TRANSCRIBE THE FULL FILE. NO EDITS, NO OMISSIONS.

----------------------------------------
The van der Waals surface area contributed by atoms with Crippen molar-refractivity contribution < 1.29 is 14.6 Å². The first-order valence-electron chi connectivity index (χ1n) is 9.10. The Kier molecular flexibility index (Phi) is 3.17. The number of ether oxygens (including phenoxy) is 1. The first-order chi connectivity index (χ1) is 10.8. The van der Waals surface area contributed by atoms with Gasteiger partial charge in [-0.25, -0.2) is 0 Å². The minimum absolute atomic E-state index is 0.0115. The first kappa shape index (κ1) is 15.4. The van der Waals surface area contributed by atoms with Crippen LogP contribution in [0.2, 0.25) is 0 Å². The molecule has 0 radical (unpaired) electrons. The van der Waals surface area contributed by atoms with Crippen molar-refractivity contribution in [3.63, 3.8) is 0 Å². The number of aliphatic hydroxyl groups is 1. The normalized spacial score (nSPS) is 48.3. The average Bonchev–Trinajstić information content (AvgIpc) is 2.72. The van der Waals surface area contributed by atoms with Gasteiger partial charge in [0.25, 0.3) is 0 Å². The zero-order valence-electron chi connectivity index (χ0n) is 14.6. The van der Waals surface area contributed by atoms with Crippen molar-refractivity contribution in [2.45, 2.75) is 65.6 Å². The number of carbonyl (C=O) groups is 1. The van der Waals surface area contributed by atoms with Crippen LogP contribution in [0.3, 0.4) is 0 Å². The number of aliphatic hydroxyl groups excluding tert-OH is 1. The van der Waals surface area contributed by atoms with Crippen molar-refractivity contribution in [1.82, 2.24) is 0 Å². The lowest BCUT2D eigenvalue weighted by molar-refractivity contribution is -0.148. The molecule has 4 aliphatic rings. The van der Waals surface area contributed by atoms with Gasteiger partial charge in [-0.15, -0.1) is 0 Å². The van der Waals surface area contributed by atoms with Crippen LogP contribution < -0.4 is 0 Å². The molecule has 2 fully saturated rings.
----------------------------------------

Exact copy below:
The van der Waals surface area contributed by atoms with Crippen molar-refractivity contribution < 1.29 is 14.6 Å². The first-order valence-electron chi connectivity index (χ1n) is 9.10. The Kier molecular flexibility index (Phi) is 3.17. The number of ether oxygens (including phenoxy) is 1. The first-order chi connectivity index (χ1) is 10.8. The van der Waals surface area contributed by atoms with Gasteiger partial charge in [-0.25, -0.2) is 0 Å². The minimum absolute atomic E-state index is 0.0115. The first kappa shape index (κ1) is 15.4. The van der Waals surface area contributed by atoms with Crippen LogP contribution in [0.2, 0.25) is 0 Å². The molecule has 0 radical (unpaired) electrons. The van der Waals surface area contributed by atoms with Crippen molar-refractivity contribution in [3.63, 3.8) is 0 Å². The number of aliphatic hydroxyl groups is 1. The normalized spacial score (nSPS) is 48.3. The average Bonchev–Trinajstić information content (AvgIpc) is 2.72. The van der Waals surface area contributed by atoms with Gasteiger partial charge in [0.25, 0.3) is 0 Å². The zero-order valence-electron chi connectivity index (χ0n) is 14.6. The van der Waals surface area contributed by atoms with Crippen molar-refractivity contribution in [2.45, 2.75) is 65.6 Å². The number of carbonyl (C=O) groups is 1. The van der Waals surface area contributed by atoms with Crippen LogP contribution in [0.3, 0.4) is 0 Å². The number of aliphatic hydroxyl groups excluding tert-OH is 1. The van der Waals surface area contributed by atoms with Crippen molar-refractivity contribution in [1.82, 2.24) is 0 Å². The lowest BCUT2D eigenvalue weighted by molar-refractivity contribution is -0.148. The molecule has 4 aliphatic rings. The van der Waals surface area contributed by atoms with Gasteiger partial charge in [-0.15, -0.1) is 0 Å². The van der Waals surface area contributed by atoms with Crippen LogP contribution < -0.4 is 0 Å². The molecule has 2 fully saturated rings.